The London Gazette is one of the official journals of record of the British government, and the most important among such official journals in the United Kingdom, in which certain statutory notices are required to be published.
U-boat is an anglicised version of the German word U-Boot, a shortening of Unterseeboot, literally "undersea boat".
The Victoria Cross (VC) is the highest award of the British honours system.
Vitreous enamel, also called porcelain enamel, is a material made by fusing powdered glass to a substrate by firing, usually between.
William Robert Aufrère "Bob" Dawson, (23 June 1891 – 3 December 1918) was a British Army officer in the First World War.
A warrant is generally an order that serves as a specific type of authorization, that is, a writ issued by a competent officer, usually a judge or magistrate, which permits an otherwise illegal act that would violate individual rights and affords the person executing the writ protection from damages if the act is performed.
Brigadier General William Denman Croft, (15 March 1879 – 14 July 1968) was a British Army officer.
World War I (often abbreviated as WWI or WW1), also known as the First World War, the Great War, or the War to End All Wars, was a global war originating in Europe that lasted from 28 July 1914 to 11 November 1918.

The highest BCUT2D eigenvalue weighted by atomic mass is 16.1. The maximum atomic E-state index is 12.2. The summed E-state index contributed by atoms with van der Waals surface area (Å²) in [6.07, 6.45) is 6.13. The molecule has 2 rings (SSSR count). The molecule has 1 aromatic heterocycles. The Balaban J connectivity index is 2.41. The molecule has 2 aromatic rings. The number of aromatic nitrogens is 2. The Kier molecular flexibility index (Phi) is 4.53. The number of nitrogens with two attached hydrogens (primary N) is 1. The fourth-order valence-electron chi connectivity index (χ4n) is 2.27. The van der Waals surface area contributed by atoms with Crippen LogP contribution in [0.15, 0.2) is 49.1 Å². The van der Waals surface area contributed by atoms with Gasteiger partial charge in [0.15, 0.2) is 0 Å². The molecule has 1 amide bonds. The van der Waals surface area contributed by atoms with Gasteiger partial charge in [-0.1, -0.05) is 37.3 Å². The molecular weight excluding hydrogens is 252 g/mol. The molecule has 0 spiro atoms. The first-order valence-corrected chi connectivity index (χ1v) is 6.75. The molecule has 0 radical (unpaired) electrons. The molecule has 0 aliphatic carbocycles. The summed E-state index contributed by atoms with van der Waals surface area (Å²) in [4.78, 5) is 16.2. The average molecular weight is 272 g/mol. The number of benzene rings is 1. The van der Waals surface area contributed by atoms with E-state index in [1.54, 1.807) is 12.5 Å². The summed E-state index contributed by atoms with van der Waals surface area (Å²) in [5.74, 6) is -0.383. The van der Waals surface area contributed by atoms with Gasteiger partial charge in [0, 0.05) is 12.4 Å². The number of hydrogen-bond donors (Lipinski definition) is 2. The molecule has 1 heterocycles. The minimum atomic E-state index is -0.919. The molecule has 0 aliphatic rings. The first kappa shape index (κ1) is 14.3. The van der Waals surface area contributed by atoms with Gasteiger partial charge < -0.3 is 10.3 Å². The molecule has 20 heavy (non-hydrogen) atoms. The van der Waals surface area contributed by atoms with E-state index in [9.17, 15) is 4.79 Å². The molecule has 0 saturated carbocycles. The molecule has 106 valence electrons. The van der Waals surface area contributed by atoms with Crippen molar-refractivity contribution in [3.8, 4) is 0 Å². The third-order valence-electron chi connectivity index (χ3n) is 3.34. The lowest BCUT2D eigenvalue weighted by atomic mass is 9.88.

The 63rd (Royal Naval) Division was a United Kingdom infantry division of the First World War.
British Distinguished Service Order, Companion Distinguished Service Order, Companion of Distinguished Service Order, Companion of The Distinguished Service Order, Companion of the Distinguished Service Order, Companion of the Distinguished Service Order and Bar, Companion of the Distinguished Service Order and three Bars, Companion of the Distinguished Service Order and two Bars, Distinguished Service Order (United Kingdom), Distinguished Service Order and Bar, Distinguished Service Order and three Bars, Distinguished Service Order and two Bars, Distinguished Service Order recipients, Distinguished Service Orders.